Remark 3.3.2.4.

In subsequent discussion we will prefer to give Householder transformations as \(I - u u^H /\tau \text{,}\) where \(\tau = {u^Hu}/{2} \) so that \(u \) needs no longer be a unit vector, just a direction. The reason for this will become obvious later.

When employing Householder transformations as part of a QR factorization algorithm, we need to introduce zeroes below the diagonal of our matrix. This requires a very special case of Householder transformation.

As we compute the QR factorization via Householder transformations, we will need to find a Householder transformation \(H \) that maps a vector \(x \) to a multiple of the first unit basis vector (\(e_0 \)). We discuss first how to find \(H \) in the case where \(x \in \Rn \text{.}\) We seek \(v \) so that \(( I - \frac{2}{v^T v} v v^T ) x = \pm \| x \|_2 e_0 \text{.}\) Since the resulting vector that we want is \(y = \pm \| x \|_2 e_0 \text{,}\) we must choose \(v = x - y = x \mp \| x \|_2 e_0 \text{.}\)

Example 3.3.2.5.

Show that if \(x \in \Rn \text{,}\) \(v = x \mp \| x \|_2 e_0 \text{,}\) and \(\tau = v^T v / 2 \) then \(( I - \frac{1}{\tau} v v^T ) x= \pm \| x \|_2 e_0 \text{.}\)

Solution

This is surprisingly messy... It is easier to derive the formula than it is to check it. So, we won't check it!

In practice, we choose \(v = x + \sign( \chi_1 ) \| x \|_2 e_0 \) where \(\chi_1 \) denotes the first element of \(x \text{.}\) The reason is as follows: the first element of \(v \text{,}\) \(\nu_1 \text{,}\) will be \(\nu_1 = \chi_1 \mp \| x \|_2 \text{.}\) If \(\chi_1 \) is positive and \(\| x \|_2 \) is almost equal to \(\chi_1 \text{,}\) then \(\chi_1 - \| x \|_2 \) is a small number and if there is error in \(\chi_1 \) and/or \(\| x \|_2 \text{,}\) this error becomes large relative to the result \(\chi_1 - \| x \|_2 \text{,}\) due to catastrophic cancellation. Regardless of whether \(\chi_1 \) is positive or negative, we can avoid this by choosing \(v = x + \sign( \chi_1 ) \| x \|_2 e_0 \text{:}\)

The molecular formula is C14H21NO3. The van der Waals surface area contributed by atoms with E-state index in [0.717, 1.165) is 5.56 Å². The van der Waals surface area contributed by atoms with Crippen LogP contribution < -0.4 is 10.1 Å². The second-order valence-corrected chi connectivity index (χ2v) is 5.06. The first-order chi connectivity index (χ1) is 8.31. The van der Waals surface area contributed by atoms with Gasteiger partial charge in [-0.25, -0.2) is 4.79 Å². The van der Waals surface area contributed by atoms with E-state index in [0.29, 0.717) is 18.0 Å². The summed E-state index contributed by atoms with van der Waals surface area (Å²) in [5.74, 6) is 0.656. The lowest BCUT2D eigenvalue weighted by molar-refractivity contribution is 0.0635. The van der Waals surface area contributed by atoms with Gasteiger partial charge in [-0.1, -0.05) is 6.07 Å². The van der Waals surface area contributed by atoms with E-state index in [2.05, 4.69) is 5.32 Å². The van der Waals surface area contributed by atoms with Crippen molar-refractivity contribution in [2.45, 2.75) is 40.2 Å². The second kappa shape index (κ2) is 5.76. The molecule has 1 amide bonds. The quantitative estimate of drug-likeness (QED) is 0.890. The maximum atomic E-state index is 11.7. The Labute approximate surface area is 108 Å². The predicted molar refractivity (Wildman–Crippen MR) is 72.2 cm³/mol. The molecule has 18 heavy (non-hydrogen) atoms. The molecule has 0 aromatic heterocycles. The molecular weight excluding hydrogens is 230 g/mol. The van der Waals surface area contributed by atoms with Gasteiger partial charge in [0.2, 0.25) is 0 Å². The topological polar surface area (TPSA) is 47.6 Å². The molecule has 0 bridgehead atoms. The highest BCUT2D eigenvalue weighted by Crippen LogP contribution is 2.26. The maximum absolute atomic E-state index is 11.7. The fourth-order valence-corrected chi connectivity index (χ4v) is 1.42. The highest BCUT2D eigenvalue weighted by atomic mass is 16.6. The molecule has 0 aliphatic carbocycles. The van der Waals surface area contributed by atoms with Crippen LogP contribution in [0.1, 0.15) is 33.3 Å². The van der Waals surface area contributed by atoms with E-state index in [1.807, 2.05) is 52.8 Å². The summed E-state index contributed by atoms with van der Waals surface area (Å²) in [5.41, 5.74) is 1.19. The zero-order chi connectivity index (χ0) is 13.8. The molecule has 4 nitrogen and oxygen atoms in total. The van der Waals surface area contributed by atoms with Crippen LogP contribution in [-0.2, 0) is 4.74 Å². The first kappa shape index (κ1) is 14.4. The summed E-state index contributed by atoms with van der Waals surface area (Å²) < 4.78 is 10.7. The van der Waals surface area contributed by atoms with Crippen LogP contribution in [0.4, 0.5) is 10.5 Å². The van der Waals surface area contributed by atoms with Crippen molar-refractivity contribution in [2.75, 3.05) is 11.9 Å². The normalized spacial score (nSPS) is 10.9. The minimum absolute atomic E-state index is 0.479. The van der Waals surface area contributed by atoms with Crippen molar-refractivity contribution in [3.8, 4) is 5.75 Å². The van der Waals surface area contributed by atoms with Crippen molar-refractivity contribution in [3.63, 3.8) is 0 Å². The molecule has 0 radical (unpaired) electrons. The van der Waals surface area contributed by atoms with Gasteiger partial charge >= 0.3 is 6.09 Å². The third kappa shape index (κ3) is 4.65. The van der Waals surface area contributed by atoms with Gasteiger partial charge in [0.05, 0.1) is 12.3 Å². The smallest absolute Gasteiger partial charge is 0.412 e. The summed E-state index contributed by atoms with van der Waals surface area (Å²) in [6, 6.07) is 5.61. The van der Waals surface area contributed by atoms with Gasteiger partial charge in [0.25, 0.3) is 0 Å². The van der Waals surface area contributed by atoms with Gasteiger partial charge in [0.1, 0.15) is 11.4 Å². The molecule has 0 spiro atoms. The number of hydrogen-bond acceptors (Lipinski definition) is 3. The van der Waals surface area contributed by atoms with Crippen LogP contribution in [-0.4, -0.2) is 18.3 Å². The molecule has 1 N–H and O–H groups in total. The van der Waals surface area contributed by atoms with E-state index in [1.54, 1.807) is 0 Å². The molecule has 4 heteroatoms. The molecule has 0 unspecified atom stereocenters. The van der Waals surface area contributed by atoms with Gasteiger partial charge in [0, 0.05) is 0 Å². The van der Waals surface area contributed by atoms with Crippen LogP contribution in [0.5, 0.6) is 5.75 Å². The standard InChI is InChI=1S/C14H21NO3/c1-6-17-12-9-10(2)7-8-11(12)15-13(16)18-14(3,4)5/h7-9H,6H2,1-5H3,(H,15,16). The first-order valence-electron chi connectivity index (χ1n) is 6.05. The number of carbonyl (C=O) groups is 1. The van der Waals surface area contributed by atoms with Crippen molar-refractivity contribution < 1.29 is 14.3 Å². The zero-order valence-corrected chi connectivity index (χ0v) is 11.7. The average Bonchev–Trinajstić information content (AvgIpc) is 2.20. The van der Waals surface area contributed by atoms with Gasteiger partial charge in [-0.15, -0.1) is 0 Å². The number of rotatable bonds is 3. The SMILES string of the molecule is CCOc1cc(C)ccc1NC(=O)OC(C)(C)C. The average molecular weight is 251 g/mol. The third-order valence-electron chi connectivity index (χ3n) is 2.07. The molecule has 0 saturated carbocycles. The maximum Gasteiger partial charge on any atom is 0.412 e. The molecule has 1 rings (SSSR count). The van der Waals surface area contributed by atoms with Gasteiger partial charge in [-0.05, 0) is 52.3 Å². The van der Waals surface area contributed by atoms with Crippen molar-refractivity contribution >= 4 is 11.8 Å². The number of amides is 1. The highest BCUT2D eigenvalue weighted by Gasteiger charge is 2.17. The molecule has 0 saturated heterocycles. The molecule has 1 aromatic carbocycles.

\begin{equation*} v : = x + \sign( \chi_1 ) \| x \|_2 e_0 = \left( \begin{array}{c} \chi_1 \\ \hline x_2 \end{array} \right) + \left( \begin{array}{c} \sign( \chi_1 ) \| x \|_2 \\ \hline 0 \end{array} \right) = \left( \begin{array}{c} \chi_1 + \sign( \chi_1 ) \| x \|_2 \\ \hline x_2 \end{array} \right). \end{equation*}
Remark 3.3.2.6.

This is a good place to clarify how we index in this course. Here we label the first element of the vector \(x \) as \(\chi_1 \text{,}\) despite the fact that we have advocated in favor of indexing starting with zero. In our algorithms that leverage the FLAME notation (partitioning/repartitioning), you may have noticed that a vector or scalar indexed with \(1 \) refers to the "current column/row" or "current element". In preparation of using the computation of the vectors \(v \) and \(u\) in the setting of such an algorithm, we use \(\chi_1\) here for the first element from which these vectors will be computed, which tends to be an element that is indexed with \(1 \text{.}\) So, there is reasoning behind the apparent insanity.

Ponder This 3.3.2.2.

Consider \(x \in \R^2 \) as drawn below:

and let \(u \) be the vector such that \(( I - u u^H / \tau ) \) is a Householder transformation that maps \(x \) to a vector \(\rho e_0 = \rho \left( \begin{array}{c} 1 \\ 0 \end{array} \right) \text{.}\)

  • Draw a vector \(\rho e_0 \) to which \(x \) is "mirrored."

  • Draw the line that "mirrors."

  • Draw the vector \(v \) from which \(u \) is computed.

  • Repeat for the "other" vector \(\rho e_0 \text{.}\)

Computationally, which choice of mirror is better than the other? Why?